Archive for February, 2012

Video Man

February 28, 2012

Some readers have long requested video footage of my life in Vardenis. Now I have a camera and the know-how to make reasonably sized videos for Youtube. Here is a video that Ev and I just created for Peace Corps’s new-and-improved Community and YOUTH Development program (formerly CBD – b as in business):

CYD Video

We weren’t responsible for the script, which seemed quite awkward and jargony to me.

And of course, outtakes:

Bloopers

Enjoy this taste of winter in Armenia!

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Is Ignorance Bliss?

February 23, 2012

The other day I walked into the office at the Y. Only one woman was there. She was cleaning the dishes in a tub of warm water that she had heated up either on the stove or with the electric water heater. We did our normal morning greeting, but I could see she felt terrible. Something was wrong, as it so often is with the women I work with. It seems they can’t go a couple weeks straight without a headache or some other ailment. The depth of the sadness in her eyes weighed on my soul as I stared out the window.

I thought about my own life and my current situation. It’s not perfect, but damn, it’s pretty good all things considered. Then I thought about her situation. We’ve had talks before. She worries about money. She worries about her husband. Her kyanq (life) is djvar (hard).

I thought about my future. As bleak as the Armenian February can seem, I have this little hope that I’ve been clinging onto with white knuckles my whole time here: one day I get to return to what I left. That little glimmer of hope can do a lot for one’s mental well-being through some difficult times. It keeps me on my feet and ready to tackle another day of ambiguity. I’ve talked about it with other volunteers before – I’m happy here, but perhaps a large component of that happiness is the knowledge that my existence is also temporary.

I thought about her future. And her past. I just thought about her life, I guess you could say. I compared the hopes and dreams she probably has to my own. They are quite different, that is if I was able to successfully simulate someone else’s dreams in my own head in order to make a comparison that I would base a blog post on. I dream of interesting jobs, early retirement, owning businesses, living in multiple countries, and marriage solidly founded in true love. She might be dreaming about a decent future for her kids, or a way to pay the bills more easily, or a way to make the headaches and toothaches stop. And here we come to that unbridgeable gap that I’ve come to many times in my Peace Corps experience, only to turn around back into the forest of introspection every time not knowing what to do, what to make of the situation, or how to even begin building a bridge of profound understanding of what it truly is like to be an Armenian.

There is absolutely no way I can reconcile my experience with hers. Yes, I’ve lived alongside her for a year and a half. Yes, I’ve learned her language. Yes, I’ve experienced her culture. But I will never fully know what it is like to be in her situation. “Yeah sure Kevin, but you’ll never know what it’s like to be me either.” Fine. Valid point. But the simple fact that you are an American gives me a 90% insight into your life. Until you wave goodbye to your culture and country you don’t understand how much that inexplicably random fact in your life constitutes such a huge f’ing deal of it. I’ll never know what it’s like to work my ass off for a whole month just to earn $80. I’ll never know what it’s like to feel so utterly obligated to comply with social norms that I must prepare a Nor Tari table with hundreds of dollars of food just so I don’t lose face. I’ll never know what it’s like to suffer from chronic, simple, preventable health ailments just because the culture I live in has its own unique take on why we get sick and what’s healthy. I’ll never know what it’s like to be sticking it out in a marriage with someone who isn’t supposed to love me but rather provide for me, yet is failing on all fronts.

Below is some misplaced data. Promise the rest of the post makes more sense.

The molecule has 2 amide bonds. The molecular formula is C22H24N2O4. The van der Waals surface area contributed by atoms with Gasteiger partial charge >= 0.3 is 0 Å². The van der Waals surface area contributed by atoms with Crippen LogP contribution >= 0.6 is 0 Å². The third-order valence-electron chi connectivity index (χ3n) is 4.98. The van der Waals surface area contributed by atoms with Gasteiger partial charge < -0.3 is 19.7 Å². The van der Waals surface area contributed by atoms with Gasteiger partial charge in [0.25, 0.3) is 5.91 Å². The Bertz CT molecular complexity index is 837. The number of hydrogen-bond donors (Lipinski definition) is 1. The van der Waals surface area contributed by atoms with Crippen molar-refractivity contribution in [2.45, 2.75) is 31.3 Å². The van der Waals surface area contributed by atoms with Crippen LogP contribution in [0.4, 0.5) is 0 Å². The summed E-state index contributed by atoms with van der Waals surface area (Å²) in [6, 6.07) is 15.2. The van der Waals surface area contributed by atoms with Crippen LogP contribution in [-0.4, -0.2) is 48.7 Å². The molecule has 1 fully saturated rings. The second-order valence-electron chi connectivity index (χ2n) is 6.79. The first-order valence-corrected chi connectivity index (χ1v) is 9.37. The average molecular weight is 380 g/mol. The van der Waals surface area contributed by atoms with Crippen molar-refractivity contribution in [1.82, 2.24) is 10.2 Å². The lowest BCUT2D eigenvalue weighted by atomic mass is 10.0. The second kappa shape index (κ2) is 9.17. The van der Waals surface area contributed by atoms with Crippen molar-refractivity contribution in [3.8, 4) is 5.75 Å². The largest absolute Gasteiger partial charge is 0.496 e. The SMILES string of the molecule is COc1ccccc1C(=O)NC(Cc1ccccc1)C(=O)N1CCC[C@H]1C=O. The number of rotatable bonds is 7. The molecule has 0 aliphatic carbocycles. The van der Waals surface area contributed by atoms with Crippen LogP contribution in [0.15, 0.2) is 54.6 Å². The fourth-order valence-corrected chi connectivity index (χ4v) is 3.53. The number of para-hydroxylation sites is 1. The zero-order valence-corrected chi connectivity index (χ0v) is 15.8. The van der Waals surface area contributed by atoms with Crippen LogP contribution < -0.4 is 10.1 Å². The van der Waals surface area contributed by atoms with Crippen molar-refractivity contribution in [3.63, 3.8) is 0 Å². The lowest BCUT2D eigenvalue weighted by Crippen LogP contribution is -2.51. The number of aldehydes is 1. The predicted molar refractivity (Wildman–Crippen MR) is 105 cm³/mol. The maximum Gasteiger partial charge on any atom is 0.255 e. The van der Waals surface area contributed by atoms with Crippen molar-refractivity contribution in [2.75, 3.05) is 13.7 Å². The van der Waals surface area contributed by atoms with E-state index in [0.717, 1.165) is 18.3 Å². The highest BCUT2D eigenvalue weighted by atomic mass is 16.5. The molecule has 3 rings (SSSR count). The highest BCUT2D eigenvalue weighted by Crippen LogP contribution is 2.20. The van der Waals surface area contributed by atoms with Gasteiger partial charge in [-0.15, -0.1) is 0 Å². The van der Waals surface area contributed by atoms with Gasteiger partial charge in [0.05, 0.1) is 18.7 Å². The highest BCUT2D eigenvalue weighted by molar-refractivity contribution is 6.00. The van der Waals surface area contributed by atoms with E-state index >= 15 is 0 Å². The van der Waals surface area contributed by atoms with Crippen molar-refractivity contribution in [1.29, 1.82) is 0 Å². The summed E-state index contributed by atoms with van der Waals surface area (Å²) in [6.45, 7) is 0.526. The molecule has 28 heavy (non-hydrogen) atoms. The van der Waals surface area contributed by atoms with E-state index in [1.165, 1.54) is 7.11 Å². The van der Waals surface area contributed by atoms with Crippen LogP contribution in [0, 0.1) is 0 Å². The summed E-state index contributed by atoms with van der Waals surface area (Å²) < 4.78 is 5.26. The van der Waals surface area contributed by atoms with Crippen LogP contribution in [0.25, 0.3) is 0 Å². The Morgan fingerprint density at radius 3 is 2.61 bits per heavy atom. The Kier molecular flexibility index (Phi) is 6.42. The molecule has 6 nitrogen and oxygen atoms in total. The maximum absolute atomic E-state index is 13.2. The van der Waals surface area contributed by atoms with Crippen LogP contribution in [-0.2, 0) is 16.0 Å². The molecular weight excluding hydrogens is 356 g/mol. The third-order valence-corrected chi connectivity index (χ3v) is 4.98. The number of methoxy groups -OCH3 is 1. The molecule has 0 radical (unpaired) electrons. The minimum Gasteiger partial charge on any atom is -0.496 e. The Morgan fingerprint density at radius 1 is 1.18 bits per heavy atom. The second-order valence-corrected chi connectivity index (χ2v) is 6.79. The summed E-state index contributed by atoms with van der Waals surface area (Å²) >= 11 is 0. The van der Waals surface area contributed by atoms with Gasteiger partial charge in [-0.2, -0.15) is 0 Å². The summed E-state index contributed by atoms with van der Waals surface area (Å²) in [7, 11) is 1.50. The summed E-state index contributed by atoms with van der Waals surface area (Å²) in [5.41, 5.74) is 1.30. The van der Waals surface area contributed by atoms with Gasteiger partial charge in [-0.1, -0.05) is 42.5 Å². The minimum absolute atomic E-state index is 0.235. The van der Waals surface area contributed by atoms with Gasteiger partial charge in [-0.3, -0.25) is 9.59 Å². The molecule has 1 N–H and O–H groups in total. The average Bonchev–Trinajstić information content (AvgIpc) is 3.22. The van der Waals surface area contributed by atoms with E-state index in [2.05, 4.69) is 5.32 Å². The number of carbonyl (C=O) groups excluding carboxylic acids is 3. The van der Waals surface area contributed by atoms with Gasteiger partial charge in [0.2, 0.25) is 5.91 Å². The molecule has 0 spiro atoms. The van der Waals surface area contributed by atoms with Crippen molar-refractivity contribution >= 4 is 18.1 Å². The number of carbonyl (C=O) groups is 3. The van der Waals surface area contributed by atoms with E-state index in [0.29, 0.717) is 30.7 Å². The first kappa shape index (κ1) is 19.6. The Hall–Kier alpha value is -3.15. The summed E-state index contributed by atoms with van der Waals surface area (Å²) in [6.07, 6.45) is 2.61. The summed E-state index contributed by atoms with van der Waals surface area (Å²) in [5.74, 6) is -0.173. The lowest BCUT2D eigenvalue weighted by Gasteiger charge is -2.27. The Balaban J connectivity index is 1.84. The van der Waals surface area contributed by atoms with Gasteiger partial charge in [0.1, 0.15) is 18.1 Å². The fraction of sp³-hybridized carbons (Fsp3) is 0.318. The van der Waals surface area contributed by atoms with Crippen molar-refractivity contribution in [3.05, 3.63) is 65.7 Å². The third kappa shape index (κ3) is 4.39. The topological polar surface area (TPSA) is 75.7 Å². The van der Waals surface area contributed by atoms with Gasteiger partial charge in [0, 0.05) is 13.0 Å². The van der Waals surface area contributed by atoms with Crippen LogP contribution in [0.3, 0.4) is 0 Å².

And so I ask, is ignorance bliss? Is it good that she has never driven a car and never will? Is it good that she’s never eaten in a restaurant? Is it good that she’s never seen the ocean? Is it good that she doesn’t know what it’s like to fly? Is it good that she doesn’t know what it means to have women as empowered members of society? Is it good that she doesn’t know how nice it is to live in a clean city without plastic bags flying around like tumbleweed? Is it good that she doesn’t know what I dream about?

I ask myself this question all the time.

One Foot in the Door, One Foot Out

February 15, 2012

Suddenly it’s light until 7:00 again. There’s still snow everywhere and you can still see your breath inside, but now when I look out the window there is a sense of dramatic irony. I know that this winter won’t last forever. That idea lends a lot of hope and optimism to the situation. Fantasies of the spring thaw keep my mind wandering. It also springs my ass into gear when I think about what I need to accomplish before my service ends.

Finally I’ve started some early planning work for the strategic plan that I’ve procrastinated doing for a solid 18 months. We’re currently organizing the poetry contest and visiting schools for that. And I know when the weather turns I need to get an estimate for the solar project I wrote so that at least the proposal can be finished.

Those are cool and worthy things, and are the real reason I’m here. But I must be honest. I spend a lot more time thinking about my own personal life and how I’m supposed to transition from a dysfunctional society and an odd existence into something more in line with my aptitude. Specifically, finding a job in Poland, learning another language, and gearing up for some big, up-heaving life change.

Balancing the two is difficult. For example, going to an Armenian lesson and then going home and trying to teach myself Polish. The former is sold short because it suddenly seems uninteresting, only useful in the now, and is basically yesterday’s news. The latter is a bit more frustrating because of comparisons to the foreign language which feels comparatively easy, the one in which I’ve lived and worked the last 2 years.